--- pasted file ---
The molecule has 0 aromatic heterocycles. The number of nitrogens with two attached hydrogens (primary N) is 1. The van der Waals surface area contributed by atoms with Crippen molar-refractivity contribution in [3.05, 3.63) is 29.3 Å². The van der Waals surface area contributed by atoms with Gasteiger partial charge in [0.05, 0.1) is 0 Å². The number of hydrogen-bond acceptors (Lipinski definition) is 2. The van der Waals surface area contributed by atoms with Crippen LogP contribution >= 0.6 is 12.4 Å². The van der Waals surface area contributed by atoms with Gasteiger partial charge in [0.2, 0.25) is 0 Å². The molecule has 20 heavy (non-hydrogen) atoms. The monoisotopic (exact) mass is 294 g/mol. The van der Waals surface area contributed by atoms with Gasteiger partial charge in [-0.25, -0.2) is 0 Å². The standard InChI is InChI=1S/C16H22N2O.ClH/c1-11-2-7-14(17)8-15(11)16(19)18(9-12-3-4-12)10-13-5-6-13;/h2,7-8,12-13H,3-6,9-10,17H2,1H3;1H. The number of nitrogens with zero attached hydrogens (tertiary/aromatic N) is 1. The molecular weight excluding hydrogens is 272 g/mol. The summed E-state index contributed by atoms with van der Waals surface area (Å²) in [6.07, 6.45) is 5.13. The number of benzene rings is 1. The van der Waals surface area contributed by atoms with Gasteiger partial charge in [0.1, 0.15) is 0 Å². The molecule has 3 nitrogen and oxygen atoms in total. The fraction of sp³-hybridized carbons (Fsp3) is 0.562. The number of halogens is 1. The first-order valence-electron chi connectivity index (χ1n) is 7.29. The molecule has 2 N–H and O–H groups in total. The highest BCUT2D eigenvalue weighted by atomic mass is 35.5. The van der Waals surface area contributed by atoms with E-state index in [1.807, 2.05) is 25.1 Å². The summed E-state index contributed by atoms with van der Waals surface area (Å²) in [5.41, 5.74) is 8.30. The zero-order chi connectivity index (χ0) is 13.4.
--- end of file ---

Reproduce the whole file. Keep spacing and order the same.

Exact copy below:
The molecule has 0 aromatic heterocycles. The number of nitrogens with two attached hydrogens (primary N) is 1. The van der Waals surface area contributed by atoms with Crippen molar-refractivity contribution in [3.05, 3.63) is 29.3 Å². The van der Waals surface area contributed by atoms with Gasteiger partial charge in [0.05, 0.1) is 0 Å². The number of hydrogen-bond acceptors (Lipinski definition) is 2. The van der Waals surface area contributed by atoms with Crippen LogP contribution >= 0.6 is 12.4 Å². The van der Waals surface area contributed by atoms with Gasteiger partial charge in [0.2, 0.25) is 0 Å². The molecule has 20 heavy (non-hydrogen) atoms. The monoisotopic (exact) mass is 294 g/mol. The van der Waals surface area contributed by atoms with Gasteiger partial charge in [-0.25, -0.2) is 0 Å². The standard InChI is InChI=1S/C16H22N2O.ClH/c1-11-2-7-14(17)8-15(11)16(19)18(9-12-3-4-12)10-13-5-6-13;/h2,7-8,12-13H,3-6,9-10,17H2,1H3;1H. The number of nitrogens with zero attached hydrogens (tertiary/aromatic N) is 1. The molecular weight excluding hydrogens is 272 g/mol. The summed E-state index contributed by atoms with van der Waals surface area (Å²) in [6.07, 6.45) is 5.13. The number of benzene rings is 1. The van der Waals surface area contributed by atoms with Gasteiger partial charge in [0.1, 0.15) is 0 Å². The molecule has 3 nitrogen and oxygen atoms in total. The fraction of sp³-hybridized carbons (Fsp3) is 0.562. The number of halogens is 1. The first-order valence-electron chi connectivity index (χ1n) is 7.29. The molecule has 2 N–H and O–H groups in total. The highest BCUT2D eigenvalue weighted by atomic mass is 35.5. The van der Waals surface area contributed by atoms with E-state index in [1.807, 2.05) is 25.1 Å². The summed E-state index contributed by atoms with van der Waals surface area (Å²) in [5.41, 5.74) is 8.30. The zero-order chi connectivity index (χ0) is 13.4.